Under a new city policy, principals who save money from this year, to help cover next year's budget gaps, will be punished.
The policy states that any money left over from this year's budget will be taxed 50 percent by the city's education department. In other words, if the school saved $50,000 to spend next year, $25,000 would be taken away in taxes.
Principals have until March 4 to spend the money they've saved, or have half of it grabbed by the education department.
As the New York Times points out, that means principals looking to save money to prevent layoffs next year may rather opt to get rid of the money and buy say, new laptops this year, to avoid the penalty.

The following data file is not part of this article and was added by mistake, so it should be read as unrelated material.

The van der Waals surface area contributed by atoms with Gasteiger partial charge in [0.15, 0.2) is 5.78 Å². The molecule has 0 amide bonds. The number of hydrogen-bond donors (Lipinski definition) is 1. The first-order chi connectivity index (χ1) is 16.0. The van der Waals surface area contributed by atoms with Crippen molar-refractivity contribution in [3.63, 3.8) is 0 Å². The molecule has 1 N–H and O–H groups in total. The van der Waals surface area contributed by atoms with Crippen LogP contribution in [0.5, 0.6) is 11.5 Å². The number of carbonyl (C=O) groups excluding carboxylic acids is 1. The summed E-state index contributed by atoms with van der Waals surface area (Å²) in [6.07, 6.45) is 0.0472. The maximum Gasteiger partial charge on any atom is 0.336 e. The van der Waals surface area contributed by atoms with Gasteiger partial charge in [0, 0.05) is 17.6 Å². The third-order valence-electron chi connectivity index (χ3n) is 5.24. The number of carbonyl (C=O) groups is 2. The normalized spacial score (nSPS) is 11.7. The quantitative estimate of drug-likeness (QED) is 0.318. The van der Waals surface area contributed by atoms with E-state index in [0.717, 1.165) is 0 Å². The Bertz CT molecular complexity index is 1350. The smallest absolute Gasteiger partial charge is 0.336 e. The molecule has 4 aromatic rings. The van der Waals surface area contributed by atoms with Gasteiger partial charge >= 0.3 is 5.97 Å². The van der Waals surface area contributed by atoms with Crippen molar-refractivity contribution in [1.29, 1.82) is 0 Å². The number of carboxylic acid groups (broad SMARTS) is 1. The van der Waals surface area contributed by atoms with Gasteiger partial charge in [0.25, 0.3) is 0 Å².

"We will wind up making purchases frivolously rather than intelligently," said Sari Latto, the principal of P.S. 41 in Bayside, Queens. "I know the department is in dire straits right now, but I don't understand the rationale behind taking away money from those schools that were prudent."
From the New York Times:
City officials said that they wanted to allow principals to roll over funds, as they have in past years, but that the situation made it impossible. "This year, considering the current budget climate, this program is not a prudent option," said Barbara Morgan, a schools spokeswoman.
Yesterday, Mayor Bloomberg announced that, under his proposed budget, the city would have to cut thousands of teachers through layoffs and attrition.
The education department could decide to put the money it collects from principals into a general fund to help offset budget cuts.
That's unlikely to satisfy principals like Ed Tom at the Bronx Center for Science and Mathematics who has saved $250,000 for a year's after-school program.
"I am in shock," Tom said. "This money rightfully belongs to the school community."